Another example is hockey, aka my game, where we rest between shifts.  Thus, I might take a short rest between sets.   A great way to gauge if you’re ready to get into your next set is to monitor your heart rate.  In particular, you're looking for your heart rate to drop back down to 120 BPM because it signifies full recovery.

Again, once you've identified where you are, and what adaptations need to take place to get you where you want to be, your circuit training sessions will be driven by your heart rate.

Let me translate that sample round I gave you, and make it into a template for you to use when you’re designing your program:

1A. Metabolic move

Sprint, agility ladder, fast pace ropes, prowler pushes, mountain climbers, jumping jacks, medicine ball slams, something that gets you moving and shoots up your heart rate. Usually like to do this move for time. 15-30 seconds.

1B. Opposing muscle group to 1A

If you did a sprint in 1A, move to an upperbody/core move such as a push-up, shoulder press, russian twist, or front bridge plank. The reps or time frame you do here is dependent on the move. For a general prescription, it should take about 25-30seconds. Also, keep in mind that your heart rate is going to be high from 1A, so keep the loads lower here.

1C. Opposing muscle group to 1B

A simple example would be if you did a bicep curl in 1B, you do a tricep pushdown in 1C. The reps or time frame you do here is dependent on the move. For a general prescription, it should take about 25-30seconds.

The combination of all three moves equals a round. Do each round 2-3 times straight through. Have at least 3 rounds for every time you do a circuit training session.

Disclaimer: The example moves and exercise prescriptions I have given here are for a general consensus not speaking to any one individual. Adjust according to your own fitness levels and abilities.

FUEL UP

If you stay within the template I just gave you, your circuit rounds can last anywhere from 30 seconds to two minutes. Given the intensity of these circuits and the fact you'll be working hard for 30-90 seconds, your body will be physiologically operating in what is called Anaerobic Glycolysis.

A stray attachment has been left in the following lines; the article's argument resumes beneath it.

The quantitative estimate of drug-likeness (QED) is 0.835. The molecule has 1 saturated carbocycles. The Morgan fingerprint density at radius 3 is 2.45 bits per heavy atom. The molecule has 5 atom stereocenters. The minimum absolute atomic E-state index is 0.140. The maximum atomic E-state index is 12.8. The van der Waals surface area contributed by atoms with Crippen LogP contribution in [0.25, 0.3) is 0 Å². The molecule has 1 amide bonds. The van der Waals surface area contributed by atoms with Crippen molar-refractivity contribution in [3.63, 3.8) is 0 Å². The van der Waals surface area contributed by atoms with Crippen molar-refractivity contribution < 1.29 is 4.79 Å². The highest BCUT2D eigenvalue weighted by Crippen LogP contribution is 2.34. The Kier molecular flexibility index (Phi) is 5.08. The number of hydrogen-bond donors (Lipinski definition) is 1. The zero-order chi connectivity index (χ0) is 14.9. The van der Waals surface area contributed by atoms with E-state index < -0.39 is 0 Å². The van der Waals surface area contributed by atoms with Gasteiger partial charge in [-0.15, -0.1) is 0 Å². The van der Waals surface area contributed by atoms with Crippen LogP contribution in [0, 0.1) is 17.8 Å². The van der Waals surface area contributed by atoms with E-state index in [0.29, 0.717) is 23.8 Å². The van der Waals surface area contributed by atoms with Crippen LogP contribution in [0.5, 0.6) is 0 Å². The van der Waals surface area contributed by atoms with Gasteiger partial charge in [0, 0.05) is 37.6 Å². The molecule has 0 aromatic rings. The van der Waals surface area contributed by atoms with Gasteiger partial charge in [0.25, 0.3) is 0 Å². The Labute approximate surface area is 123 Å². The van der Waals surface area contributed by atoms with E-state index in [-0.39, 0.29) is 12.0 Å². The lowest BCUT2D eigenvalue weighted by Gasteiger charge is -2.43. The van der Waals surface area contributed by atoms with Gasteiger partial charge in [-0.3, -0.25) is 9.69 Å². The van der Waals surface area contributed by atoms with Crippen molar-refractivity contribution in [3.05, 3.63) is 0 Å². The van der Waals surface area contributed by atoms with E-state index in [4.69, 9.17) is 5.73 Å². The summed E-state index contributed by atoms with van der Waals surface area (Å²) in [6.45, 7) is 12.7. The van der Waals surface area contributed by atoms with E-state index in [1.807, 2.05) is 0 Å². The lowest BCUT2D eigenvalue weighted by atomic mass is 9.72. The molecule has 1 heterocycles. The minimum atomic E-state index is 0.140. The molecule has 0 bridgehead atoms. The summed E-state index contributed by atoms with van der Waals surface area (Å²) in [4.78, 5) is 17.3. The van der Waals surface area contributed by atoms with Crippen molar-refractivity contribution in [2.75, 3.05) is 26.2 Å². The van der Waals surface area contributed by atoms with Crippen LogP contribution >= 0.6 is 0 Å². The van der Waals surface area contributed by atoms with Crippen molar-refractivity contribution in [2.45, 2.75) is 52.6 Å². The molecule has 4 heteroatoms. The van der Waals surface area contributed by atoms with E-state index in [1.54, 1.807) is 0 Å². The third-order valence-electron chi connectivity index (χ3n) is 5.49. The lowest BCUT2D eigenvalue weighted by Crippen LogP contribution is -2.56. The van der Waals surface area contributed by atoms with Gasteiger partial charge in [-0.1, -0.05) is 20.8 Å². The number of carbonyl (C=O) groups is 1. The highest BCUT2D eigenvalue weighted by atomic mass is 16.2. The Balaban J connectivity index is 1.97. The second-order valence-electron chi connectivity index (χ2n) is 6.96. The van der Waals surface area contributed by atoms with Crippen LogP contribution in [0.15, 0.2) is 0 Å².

*note from James:  this depends on the structure of the circuit, but for the type of circuit Nick is prescribing you will spend the majority of your time in a "Lactic state."  But note that it's important to acquire a near maximal heart rate in order to improve the contractile strength of the heart.  You don't just want to slosh around above your anaerobic threshold, unless the demands of your sport etc. require it.

Glycolysis is the breakdown of stored glycogen/glucose (carbohydrates) in the muscle to produce ATP (our body’s primary energy source) when no oxygen is available.

To put that in more simple terms, carbs are crucial for this type of work. So do your best to get in quality, denser carbohydrates throughout the day and/or around your workout.  This will help not only ensure that you have enough energy for your workout, but it will also aid in recovery.

One more nutritional thought I want to share with you comes from my own trial and error, and it's on the subject of meal timing. I have found that these workouts are best when you feel light. Keep your big meals at least 4 hours from these workouts. You can have a small snack like a piece of fruit or a Cliff bar one hour out.

QUALITY OVER QUANTITY

When discussing circuit training, the idea of quality over quantity has to be covered. Circuit training is not throwing a random osh kosh of exercises together, doing them sloppy, and lying on the ground from exhaustion by the end of the workout. When you are looking at that template I gave and trying to pick your exercises, always ask yourself:

“Why? How does this fit in conjunction with the other exercises and is this going to make me better?”

Yes, you want to feel like you got in an awesome workout, but more importantly it needs to fit in with your overall goals.  But the idea of throwing moves together just to be exhausted needs to abolished. Do not work to be tired; work to perform!

About the Author

Nick Mancini is a young up and comer in the fitness industry. Since age 18, Nick has been a certified trainer under the National Strength and Conditioning Association. His mission as a coach is too not only help his clients loose fat and gain muscle, but to inspire and empower his people to pursue higher ground in life.  He is currently working on a project to offer his services online called Faith Fire Fight.  Nick studies at The College of New Jersey majoring in exercise sciences and plays for their hockey team.